Man, Ya got me wrong. I LOVE Triumphs, I've owned 5 over the years, both old and new. I had a traditional bonneville cafe racer that I regularly used to give newer sportbikes fits on second and third gear roads (untill the straight spots, of course) The TT has some of the best track manners in the 600 bunch. For the injection, the problen can be fairly laid at the feet of the computer dweebs. Incidently, I'm putting a down payment on a Sprint RS next month. As far a the Airbus/Lucas connection, the FAA won't warn ya, so somebody had to! Ride Careful.
British industry is a wierd thing. They cannot seem to mass produce anything well, but they have all kinds of specialty shops whose work is impeccable. They are very capable of high quality, as long as the shop in question is focused on good workmanship. That kind of British shop produces some of the finest work. If the shop has an antagonistic labor/ management culture, the product will be crap.
Many of the cars used in F1 are fabricated in the UK. We can hope that Triumph has managed to foster that kind of shop, not a strike plagued, distructive shop.
I guess Shaft wants the Japanese manufacturers to keep doing what they are doing. Not that they are doing badly, but don't you think that another take on the 600 sportbike might just lead to more improvements?
I wonder what Shaft rides since he also doesn't seem to like Suzukis much.
Yes! An American SPORTbike that was NOT a V-Twin. I would seriously consider buying a Harley or Victory or something if it weighed about 400 pounds and had an interesting (not 45 or 60 degree, pushrod, etc.) motor and a riding position that didn't require doing sit ups.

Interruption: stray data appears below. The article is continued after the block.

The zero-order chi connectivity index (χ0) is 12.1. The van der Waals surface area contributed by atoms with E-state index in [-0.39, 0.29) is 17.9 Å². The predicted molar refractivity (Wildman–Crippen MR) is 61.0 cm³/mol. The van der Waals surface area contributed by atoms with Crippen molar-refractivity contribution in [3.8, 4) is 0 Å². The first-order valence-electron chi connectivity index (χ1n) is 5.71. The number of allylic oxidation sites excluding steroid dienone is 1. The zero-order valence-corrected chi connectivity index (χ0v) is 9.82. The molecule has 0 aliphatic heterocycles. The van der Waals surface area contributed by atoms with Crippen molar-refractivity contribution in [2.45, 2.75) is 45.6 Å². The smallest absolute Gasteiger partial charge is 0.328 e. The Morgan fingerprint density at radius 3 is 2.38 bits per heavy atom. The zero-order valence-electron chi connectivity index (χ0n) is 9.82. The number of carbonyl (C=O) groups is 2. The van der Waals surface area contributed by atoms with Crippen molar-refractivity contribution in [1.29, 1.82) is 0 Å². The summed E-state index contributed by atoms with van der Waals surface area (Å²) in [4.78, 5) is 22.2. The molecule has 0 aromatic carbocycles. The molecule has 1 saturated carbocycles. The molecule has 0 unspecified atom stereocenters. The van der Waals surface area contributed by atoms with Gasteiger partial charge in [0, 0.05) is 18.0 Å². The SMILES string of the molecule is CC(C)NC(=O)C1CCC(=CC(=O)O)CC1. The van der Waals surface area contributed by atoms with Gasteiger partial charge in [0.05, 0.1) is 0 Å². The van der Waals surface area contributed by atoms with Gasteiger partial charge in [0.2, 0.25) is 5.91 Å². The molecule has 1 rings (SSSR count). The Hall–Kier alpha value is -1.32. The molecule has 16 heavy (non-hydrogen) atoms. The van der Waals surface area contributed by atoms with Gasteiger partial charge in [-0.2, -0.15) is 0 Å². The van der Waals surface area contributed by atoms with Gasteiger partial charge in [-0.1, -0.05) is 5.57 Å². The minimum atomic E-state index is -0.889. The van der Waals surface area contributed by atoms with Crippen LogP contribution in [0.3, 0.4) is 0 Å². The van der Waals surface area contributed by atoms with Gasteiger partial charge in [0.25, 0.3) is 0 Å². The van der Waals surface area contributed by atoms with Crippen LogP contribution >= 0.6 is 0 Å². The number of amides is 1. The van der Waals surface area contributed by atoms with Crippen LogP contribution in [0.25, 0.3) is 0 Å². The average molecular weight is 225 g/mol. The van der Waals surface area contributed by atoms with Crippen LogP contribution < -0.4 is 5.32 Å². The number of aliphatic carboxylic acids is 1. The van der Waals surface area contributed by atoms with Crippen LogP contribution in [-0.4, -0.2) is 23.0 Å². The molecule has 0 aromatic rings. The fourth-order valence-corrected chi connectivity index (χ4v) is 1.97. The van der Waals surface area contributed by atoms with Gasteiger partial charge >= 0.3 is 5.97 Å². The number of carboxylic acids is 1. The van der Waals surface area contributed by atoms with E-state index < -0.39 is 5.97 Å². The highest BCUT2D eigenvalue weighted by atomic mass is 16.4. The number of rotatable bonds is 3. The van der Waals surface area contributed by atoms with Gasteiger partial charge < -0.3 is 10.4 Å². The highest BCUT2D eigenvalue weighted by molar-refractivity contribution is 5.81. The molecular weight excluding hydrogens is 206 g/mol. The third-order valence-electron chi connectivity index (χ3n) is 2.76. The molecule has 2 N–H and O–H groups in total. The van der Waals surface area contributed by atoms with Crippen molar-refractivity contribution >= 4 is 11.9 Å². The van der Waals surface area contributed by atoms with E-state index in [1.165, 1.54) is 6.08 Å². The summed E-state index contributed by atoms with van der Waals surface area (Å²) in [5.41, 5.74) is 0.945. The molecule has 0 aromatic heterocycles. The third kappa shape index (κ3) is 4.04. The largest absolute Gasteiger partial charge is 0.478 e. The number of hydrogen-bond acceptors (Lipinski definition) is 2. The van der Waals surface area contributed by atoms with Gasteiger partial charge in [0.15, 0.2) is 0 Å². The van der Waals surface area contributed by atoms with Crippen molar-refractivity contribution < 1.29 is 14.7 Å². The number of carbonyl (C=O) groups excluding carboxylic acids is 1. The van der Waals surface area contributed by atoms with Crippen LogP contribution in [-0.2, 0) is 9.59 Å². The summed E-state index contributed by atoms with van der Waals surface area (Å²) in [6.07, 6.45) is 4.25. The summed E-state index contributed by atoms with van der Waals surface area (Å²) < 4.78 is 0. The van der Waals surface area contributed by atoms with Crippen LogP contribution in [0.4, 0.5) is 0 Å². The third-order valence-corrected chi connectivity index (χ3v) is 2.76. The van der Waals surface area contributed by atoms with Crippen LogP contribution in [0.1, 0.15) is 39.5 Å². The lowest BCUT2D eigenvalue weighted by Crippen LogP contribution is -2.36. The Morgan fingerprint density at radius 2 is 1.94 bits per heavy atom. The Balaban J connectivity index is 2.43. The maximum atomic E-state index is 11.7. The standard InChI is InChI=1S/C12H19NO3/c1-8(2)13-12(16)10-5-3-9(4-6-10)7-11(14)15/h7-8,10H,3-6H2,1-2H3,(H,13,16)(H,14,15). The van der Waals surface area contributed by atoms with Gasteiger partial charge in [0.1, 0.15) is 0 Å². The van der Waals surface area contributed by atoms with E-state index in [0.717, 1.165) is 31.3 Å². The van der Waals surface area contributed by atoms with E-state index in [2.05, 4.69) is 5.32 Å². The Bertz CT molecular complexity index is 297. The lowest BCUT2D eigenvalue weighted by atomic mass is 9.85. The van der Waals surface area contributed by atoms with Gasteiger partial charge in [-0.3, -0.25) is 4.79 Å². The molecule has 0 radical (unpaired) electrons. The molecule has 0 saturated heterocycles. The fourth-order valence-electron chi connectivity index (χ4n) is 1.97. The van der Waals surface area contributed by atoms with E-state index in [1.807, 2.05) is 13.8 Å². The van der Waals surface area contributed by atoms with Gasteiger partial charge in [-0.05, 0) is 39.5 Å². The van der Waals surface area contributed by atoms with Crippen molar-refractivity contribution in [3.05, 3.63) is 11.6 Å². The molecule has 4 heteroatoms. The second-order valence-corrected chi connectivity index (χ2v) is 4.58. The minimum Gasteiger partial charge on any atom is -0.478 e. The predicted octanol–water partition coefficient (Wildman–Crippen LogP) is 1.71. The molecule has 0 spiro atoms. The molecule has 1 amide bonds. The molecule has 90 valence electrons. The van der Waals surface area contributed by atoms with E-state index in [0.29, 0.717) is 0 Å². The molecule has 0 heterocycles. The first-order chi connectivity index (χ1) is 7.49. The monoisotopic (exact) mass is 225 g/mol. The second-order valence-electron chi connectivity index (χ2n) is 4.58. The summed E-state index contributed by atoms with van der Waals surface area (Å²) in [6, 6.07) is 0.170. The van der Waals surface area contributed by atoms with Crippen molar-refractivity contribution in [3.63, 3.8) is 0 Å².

I have a 2000 Daytona 955i and the FI is spot on. I was online looking to see who the manufacturer of the FI system was and it was Sagem for the 97 model, so I'm guessing that it is still the same on the 2000.
My question is why could they get it so right on the 955 and so wrong on the 600? I've read a bunch of reviews of the Daytona and they always rave about the fuel delivery, so it's no just me thinking that is it well mapped.
>they have all kinds of specialty shops whose work
Ironically that was once-upon-a-time the perfect description of *Japanese* manufacturing --until after WWII the U.S. taught them manufacturing techniques that it's *own* industries have often NOT been able to implement very well since WWII due to exactly the thing you described, "an antagonistic labor/ management culture." With the current Asian economy some signs of it are starting to appear in Japan, so it will be interesting to see how their reputation for quality fares in the next few years. But many old veterans of the Pacific theatre will tell you the Japanese would have killed a lot more GIs if they'd had guns that fired as reliably as ours!